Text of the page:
Factory fire could hit tartan supplies


By Anna Gault

Tartan production could be affected by the fire

Scots have been warned they could face a tartan shortage following a massive blaze at a dye works factory in the Scottish Borders.

The fire completely destroyed the Bridgehaugh Dye Works in Selkirk, which produced dyed yarn and fabric for use in the 350m-a-year tartan industry.

The loss of the 105-year-old factory last week has led to worries that the production of tartan will be affected.

Local councillor, Kenneth Gunn, called the fire a

“tragedy’ and said the loss could have a knock-on effect in the textiles industry.

He said:

“It could very well cause a shortage in tartan as there are so many colours involved in making tartan and without a factory like Bridgehaugh contributing to the dying of yarn it might affect that.

“It’s a real tragedy. For an industry that used to employ thousands in the Scottish Borders, this is a wee nail in the coffin. The Scottish Borders Council will bend over backwards to help Bridgehaugh as it is very, very important for textile firms in the area. “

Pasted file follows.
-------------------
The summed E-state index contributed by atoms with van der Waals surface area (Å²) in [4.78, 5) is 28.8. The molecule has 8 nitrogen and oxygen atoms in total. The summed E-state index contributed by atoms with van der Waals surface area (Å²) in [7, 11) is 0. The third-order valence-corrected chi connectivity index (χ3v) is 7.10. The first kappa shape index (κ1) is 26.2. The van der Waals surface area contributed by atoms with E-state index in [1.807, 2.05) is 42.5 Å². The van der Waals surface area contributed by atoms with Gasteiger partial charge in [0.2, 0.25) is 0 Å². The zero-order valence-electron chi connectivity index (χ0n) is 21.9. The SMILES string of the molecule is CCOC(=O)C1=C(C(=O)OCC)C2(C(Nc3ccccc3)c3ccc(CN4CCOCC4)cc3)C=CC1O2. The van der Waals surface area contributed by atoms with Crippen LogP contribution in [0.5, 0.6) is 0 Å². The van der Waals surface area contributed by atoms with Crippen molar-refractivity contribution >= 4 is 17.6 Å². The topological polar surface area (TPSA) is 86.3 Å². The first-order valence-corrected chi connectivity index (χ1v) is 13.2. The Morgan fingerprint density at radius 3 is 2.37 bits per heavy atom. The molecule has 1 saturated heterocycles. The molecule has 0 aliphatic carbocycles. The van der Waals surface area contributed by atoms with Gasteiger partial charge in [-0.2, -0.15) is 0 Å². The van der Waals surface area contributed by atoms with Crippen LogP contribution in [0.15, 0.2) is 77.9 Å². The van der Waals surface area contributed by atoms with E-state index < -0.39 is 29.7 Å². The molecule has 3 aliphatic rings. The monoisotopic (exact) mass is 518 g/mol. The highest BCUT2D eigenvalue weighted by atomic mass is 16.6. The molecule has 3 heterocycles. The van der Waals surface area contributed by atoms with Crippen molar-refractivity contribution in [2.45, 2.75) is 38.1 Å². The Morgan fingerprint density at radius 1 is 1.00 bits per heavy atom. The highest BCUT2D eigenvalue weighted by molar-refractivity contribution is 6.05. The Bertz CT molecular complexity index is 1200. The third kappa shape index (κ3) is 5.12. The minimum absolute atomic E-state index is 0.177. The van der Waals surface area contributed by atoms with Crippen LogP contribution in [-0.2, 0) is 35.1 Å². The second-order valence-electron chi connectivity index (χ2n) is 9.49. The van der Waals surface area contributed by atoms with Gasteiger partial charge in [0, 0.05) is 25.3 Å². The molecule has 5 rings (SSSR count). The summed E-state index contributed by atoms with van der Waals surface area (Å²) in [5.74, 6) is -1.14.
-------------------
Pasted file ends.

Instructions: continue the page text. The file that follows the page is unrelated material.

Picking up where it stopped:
Hilary Buchan of Loch Carron of Scotland, a local tartan manufacturer which once held shares in the factory, said the destruction of the factory would impact on business.

She said:

“The loss of Bridgehaugh is a dreadful blow to the UK textile industry as a whole. As a commercial dye works, their customers were country wide.”

The fire will also have an effect on unemployment rates in the area. Twenty-one workers have been left jobless by the blaze.

President of the Scottish Borders Chamber of Commerce, Fiona Drane, was concerned about the impact it will have on the town.

She said:

“In the city, twenty one job losses is nothing but it makes a difference to a small community like Selkirk.

“These are skilled workers and they will have difficulty getting jobs with other factories as they will be retaining workers and not necessarily be recruiting new workers.’ “

Around 50 firefighters battled to control fire last Thursday. The collapse of the roof and internal walls within the building means it is now completely gutted and it is expected to be demolished.

A spokeswoman for industry body Textiles Scotland said:

“This is a very tragic accident but thankfully no one was hurt.

“Bridgehaugh Ltd has been in contact with other dyers in the area with a view to taking over some of the orders, ensuring minimal disruption to customers.

“The industry as a whole will continue to work with the owners of Bridgehaugh Ltd and help in any way it can.

“Scottish Enterprise has also offered up assistance to the company and staff and will work with them closely over the coming months. “

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